Hotel Villa barranco
In 1920, Rosalia Zignano de Botto acquired a part of the extensive land owned by Juana Josefa Valdeavellano de Tweddle in the Barranco resort, in what had been the El Pacayar estate of the diplomat, journalist and writer Juan Francisco Pazos Varela. Three years after taking over the site, in 1923, the Polish architect Ricardo de Jaxa Malachowski was hired to build two very similar “huts” with tile roofs, decorated facades and a tower between the two buildings. These operated as a single batch until the early 1940s, when they were dismembered. In 1987, the main house was declared a National Monument for its architectural value, for being the work of the famous architect and for keeping an important part of the history of the district and the city.
This is what the Ministry of Culture reveals about the house on Carlos Zegarra Street. There is not much more information about the original house. Just a few photos, but no plane. It was found in a rather dilapidated condition. This project, as a house in Barranquilla, was quite special because it has a lot of ornamentation, a facade with sculptural elements such as the mosaic frieze, and recovering all that was a challenge. They also added certain constructive features, such as the fact that, unlike other mansions of the time, which had a patisserie roof that provided protection from moisture, this house was only protected by tiles that had fallen off over time.
The adobe walls of the first floor were dismantled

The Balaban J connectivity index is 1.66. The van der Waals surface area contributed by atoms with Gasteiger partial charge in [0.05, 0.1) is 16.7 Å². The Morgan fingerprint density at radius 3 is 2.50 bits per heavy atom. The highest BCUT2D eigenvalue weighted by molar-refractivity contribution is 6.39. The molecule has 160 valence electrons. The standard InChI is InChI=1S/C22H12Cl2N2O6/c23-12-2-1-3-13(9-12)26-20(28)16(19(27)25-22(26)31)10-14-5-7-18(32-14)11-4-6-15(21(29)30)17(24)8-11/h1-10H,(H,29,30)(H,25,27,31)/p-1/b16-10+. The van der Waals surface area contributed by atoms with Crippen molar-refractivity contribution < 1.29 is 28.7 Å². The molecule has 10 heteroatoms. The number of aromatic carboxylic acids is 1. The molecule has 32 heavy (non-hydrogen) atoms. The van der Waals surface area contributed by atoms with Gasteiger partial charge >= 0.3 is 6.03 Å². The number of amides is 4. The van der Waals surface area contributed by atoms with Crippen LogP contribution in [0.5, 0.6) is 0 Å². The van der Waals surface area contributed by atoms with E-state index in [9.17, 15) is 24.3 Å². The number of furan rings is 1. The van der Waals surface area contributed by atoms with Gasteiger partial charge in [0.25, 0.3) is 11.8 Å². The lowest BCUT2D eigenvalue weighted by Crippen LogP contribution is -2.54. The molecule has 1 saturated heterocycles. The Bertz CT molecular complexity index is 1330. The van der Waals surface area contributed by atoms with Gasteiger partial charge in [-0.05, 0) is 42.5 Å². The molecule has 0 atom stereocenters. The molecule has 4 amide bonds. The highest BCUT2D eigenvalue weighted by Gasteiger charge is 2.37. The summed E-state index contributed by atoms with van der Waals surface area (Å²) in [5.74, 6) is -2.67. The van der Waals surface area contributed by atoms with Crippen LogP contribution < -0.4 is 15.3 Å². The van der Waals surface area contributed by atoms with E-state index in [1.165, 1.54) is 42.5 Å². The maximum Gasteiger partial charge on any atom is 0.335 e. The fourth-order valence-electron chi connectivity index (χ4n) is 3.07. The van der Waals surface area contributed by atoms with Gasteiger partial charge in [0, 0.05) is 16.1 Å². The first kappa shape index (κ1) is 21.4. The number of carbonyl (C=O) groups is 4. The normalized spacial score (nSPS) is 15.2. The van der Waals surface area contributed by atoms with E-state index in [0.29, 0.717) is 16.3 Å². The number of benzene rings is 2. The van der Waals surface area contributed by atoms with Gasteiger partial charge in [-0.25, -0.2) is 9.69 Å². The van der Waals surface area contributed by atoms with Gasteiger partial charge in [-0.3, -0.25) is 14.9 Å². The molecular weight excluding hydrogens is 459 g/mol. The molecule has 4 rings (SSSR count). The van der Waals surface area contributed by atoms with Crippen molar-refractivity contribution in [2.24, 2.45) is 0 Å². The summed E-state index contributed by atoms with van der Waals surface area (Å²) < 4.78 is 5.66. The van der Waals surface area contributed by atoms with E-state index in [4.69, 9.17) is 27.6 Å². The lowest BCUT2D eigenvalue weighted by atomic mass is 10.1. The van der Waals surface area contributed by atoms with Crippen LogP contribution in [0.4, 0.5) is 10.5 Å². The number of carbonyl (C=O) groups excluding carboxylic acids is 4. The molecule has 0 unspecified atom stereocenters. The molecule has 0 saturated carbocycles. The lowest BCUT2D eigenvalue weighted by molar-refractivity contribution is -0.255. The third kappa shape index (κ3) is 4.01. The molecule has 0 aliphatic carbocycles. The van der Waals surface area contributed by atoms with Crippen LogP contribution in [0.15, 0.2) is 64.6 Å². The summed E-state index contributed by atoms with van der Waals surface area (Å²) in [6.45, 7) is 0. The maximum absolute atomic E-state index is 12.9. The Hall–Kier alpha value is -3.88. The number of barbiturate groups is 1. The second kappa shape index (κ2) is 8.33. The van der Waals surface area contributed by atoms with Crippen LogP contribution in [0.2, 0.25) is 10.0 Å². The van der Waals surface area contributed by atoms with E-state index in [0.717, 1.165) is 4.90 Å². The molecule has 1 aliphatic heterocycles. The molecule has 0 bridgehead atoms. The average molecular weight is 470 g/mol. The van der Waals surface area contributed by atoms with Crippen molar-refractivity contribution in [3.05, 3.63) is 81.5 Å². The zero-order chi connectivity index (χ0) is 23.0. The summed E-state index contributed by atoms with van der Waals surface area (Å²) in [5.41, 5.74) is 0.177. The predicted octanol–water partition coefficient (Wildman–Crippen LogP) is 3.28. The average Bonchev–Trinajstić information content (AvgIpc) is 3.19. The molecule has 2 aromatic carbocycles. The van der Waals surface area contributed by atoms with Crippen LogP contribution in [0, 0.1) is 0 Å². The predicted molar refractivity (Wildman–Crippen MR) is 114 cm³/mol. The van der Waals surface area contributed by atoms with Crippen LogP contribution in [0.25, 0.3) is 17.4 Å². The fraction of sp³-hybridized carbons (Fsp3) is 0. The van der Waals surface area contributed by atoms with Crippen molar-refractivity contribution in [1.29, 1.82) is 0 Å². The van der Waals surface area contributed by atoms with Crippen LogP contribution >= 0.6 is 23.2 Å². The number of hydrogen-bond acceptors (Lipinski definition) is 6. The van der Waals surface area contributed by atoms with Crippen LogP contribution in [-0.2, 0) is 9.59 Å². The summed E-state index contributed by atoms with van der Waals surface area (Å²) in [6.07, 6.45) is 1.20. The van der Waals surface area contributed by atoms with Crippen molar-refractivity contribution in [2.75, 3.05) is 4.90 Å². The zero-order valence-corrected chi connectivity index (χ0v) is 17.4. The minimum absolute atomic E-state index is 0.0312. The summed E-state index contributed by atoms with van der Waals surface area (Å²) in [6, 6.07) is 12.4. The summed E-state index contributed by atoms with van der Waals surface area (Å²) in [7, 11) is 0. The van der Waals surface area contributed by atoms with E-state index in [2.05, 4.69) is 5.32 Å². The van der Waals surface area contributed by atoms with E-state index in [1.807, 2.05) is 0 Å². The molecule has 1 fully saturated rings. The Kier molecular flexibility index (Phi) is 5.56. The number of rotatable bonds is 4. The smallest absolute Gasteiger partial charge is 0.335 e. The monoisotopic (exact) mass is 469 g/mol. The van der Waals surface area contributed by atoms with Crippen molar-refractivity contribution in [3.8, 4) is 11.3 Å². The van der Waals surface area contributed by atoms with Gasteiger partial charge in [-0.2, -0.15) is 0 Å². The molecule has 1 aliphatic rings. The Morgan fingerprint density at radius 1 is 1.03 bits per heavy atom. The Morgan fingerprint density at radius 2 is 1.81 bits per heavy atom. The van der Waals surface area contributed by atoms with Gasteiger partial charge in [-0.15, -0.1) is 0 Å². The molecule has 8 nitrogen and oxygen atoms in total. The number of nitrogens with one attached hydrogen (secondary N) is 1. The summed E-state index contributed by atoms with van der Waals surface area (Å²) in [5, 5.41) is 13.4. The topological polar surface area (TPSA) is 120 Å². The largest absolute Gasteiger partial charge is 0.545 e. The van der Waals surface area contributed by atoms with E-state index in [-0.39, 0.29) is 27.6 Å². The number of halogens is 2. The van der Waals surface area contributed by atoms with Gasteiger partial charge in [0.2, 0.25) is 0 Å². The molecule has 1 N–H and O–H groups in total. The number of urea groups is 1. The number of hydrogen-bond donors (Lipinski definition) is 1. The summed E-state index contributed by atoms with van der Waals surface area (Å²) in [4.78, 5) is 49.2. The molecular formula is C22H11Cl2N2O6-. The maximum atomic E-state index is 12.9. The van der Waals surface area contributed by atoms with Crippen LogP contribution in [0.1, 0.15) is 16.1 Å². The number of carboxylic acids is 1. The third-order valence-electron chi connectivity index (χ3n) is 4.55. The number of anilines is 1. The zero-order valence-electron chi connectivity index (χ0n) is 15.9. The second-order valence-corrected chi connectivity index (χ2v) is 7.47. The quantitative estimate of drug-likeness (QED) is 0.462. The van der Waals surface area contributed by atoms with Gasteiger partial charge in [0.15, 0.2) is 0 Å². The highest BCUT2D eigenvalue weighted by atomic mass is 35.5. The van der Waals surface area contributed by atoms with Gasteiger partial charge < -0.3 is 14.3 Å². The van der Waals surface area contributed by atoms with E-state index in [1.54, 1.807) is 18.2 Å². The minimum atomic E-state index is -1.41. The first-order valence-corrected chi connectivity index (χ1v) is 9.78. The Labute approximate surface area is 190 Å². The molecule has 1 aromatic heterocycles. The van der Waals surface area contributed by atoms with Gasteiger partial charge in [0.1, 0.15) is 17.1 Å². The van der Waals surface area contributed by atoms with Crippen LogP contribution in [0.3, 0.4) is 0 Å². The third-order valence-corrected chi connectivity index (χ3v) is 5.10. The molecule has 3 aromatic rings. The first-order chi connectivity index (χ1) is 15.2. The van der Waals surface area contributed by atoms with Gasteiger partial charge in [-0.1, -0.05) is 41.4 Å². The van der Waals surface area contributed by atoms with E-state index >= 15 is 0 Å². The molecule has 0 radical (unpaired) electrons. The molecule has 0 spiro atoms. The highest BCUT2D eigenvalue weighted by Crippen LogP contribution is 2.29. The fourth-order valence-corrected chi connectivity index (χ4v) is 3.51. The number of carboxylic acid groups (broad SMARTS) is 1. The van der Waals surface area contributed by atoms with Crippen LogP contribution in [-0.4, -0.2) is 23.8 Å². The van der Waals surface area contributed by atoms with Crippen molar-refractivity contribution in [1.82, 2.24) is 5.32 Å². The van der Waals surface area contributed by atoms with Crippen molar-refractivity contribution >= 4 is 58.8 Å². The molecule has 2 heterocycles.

And they were reinforced with wooden columns to later reassemble, following traditional techniques and putting a final finish with plaster for their consolidation. On the second level, the cladding, which was badly damaged, was also removed and the walls were rebuilt. Between these two floors and the exterior of the house, the architect created the nine rooms that make up the boutique hotel. The remaining clay tiles were recovered and made new following their mold, even copying the stamp of the French brand. An important detail was to recover the colorful mosaic design that adorned one of the upper towers: the few original pieces were disassembled and restored one by one in a workshop.
To complete the missing pieces, new glass pieces were manufactured and gaskets were replaced following the original pattern, once the new moldings were installed.
The architect Augusta Pastor joined the project to collaborate with the choice of finishes and take care of the interior design. “Some plans were drawn and some ideas were expressed, but the interior design was defined at the moment, with what was being found and seeing how it looked better in the place,” explains Pastor. The architect did not come with a style or a fixed idea of what she was looking for and she let the house ask for it. However, it was clear that every architectural style is flexible, and even more so, that should be the premise of this project: “Being a house of this nature, it would not have been good to opt only for antique furniture,” says Pastor. “In the mix with modern and contemporary pieces is success. Also, it was important that the house did not look like an Italian palace. ”The rooms are characterized by having beautiful old pieces recovered, and also much more current and clean furniture and accessories. The most important part of the interior design project has been the search for objects that took a year and a half. Even so, some details are missing, Pastor reveals. Space will know how to wait for it. This house understands the value of time.